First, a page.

I like people. I swear I do. It's just that personal interactions tend to be extremely tiring. They take a lot out of me. And the larger the group of people, the more severe the energy drain. Same with familiarity: the less familiar I am with people, the more draining it is to interact with them. So, most of the time, I avoid large gatherings and being with people I don't know very well.
One thing I've noticed, though, is that most interactions I have with people online are not at all draining. Twitter, IRC, IM, GitHub, email -- I thrive in these communities and get energized when I can interact with people online. Twitter and GitHub are my favorite ways to communicate with people.
Twitter is great because it's a really light lift. You don't even know who's listening. A lot of the time, it feels like making wise-cracks from the back of the classroom. But there's also information sharing. I like to tweet links to blog posts I've seen. Often, there are common threads that tie my Twitter timeline to in-person conversations I've been having. But I think the key is that no response is expected. Okay, sometimes I look forward to replies and favorites and retweets. If I post a funny tweet, I hope someone faves it -- it's the same as going for a laugh in conversation, but without the awkwardness when I flop.
GitHub is completely different than Twitter. By definition, on GitHub I am interacting with people on a specific programming project, and we are discussing code. At my company, we also do this in Pivotal Tracker, but the interaction there is terrible. On GitHub, it's incredibly easy to translate my thoughts into a new issue or comment on an existing issue. And when we get a good conversation going on GitHub, that same ease of communication can morph into something more than a debate over the merits of one approach to a problem over another. Specifically, it's really easy to post images and add emojis. The humor and fun that enables can turn an otherwise boring or contentious comment thread into experiences that I remember with the kind of fondness that I imagine other people have for great parties.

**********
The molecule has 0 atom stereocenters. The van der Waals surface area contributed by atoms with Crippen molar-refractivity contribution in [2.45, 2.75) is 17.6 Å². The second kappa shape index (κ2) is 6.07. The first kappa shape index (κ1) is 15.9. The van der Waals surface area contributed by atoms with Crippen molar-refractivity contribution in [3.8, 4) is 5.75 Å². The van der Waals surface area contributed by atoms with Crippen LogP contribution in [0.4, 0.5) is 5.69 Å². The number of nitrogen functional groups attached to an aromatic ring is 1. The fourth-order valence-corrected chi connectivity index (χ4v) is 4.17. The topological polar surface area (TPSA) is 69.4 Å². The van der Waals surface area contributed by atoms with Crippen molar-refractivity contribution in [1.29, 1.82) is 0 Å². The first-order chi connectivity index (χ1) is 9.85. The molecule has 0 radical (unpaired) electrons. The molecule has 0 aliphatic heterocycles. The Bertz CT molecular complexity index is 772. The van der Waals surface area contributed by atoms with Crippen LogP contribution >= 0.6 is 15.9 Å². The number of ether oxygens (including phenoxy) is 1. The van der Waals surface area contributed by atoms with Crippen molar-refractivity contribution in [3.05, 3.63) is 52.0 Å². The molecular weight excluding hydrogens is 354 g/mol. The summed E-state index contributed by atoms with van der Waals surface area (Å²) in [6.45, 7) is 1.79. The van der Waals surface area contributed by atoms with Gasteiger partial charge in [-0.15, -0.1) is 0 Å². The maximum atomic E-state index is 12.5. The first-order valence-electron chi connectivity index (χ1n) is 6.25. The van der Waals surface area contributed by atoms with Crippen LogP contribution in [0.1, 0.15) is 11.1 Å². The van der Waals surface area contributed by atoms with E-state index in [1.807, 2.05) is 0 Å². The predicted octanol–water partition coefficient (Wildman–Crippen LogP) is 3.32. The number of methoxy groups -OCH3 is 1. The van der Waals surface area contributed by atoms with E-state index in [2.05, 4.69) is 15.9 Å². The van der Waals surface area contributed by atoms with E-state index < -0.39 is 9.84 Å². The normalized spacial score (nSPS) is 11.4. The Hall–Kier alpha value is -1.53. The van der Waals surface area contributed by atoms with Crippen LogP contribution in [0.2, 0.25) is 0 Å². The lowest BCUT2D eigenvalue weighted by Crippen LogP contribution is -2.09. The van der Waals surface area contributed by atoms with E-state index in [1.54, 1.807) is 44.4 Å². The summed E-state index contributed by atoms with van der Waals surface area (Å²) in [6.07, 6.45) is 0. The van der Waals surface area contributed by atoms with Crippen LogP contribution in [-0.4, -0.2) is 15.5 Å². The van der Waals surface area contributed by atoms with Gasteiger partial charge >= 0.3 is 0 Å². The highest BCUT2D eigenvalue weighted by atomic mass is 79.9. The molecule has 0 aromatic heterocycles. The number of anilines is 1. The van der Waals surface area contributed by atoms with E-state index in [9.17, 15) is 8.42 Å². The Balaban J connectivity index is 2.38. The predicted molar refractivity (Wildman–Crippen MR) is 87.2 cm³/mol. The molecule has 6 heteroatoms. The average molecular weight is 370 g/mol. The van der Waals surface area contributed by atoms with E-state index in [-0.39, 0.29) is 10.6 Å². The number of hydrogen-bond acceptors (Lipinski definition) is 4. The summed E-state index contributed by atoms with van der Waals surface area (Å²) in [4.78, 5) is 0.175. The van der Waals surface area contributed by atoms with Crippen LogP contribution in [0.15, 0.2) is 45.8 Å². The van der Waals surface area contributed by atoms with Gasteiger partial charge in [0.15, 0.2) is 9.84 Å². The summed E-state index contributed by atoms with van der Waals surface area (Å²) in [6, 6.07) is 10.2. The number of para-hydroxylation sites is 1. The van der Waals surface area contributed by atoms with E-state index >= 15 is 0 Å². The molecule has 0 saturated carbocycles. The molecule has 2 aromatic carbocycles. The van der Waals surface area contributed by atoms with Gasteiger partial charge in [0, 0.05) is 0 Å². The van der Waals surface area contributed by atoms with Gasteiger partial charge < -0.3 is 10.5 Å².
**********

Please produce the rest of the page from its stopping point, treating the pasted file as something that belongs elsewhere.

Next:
These tools enable me to experience the positives without the negatives. I get all the joys of interpersonal interaction without draining my energy.
And I realized tonight that that enablement -- providing that bridge from my personality island to the mainland of other people -- makes these tools dear to me in an intensely personal way. It's like they augment my personality. Or give me superpowers. Or something.
I haven't quite put my finger on it. But I'm pretty sure that that's why I get raging mad when Twitter shoves shitty advertising in my face or GitHub refuses to enable notifications for gist comments. They're fucking with my shit when they do that. These tools -- they're not a trifle to me. They've become a part of me because of the deep interactions they've enabled me to achieve. It's like I've integrated them with my own personality. So when you fuck with them, you're fucking with me.
And I don't like when you fuck with me.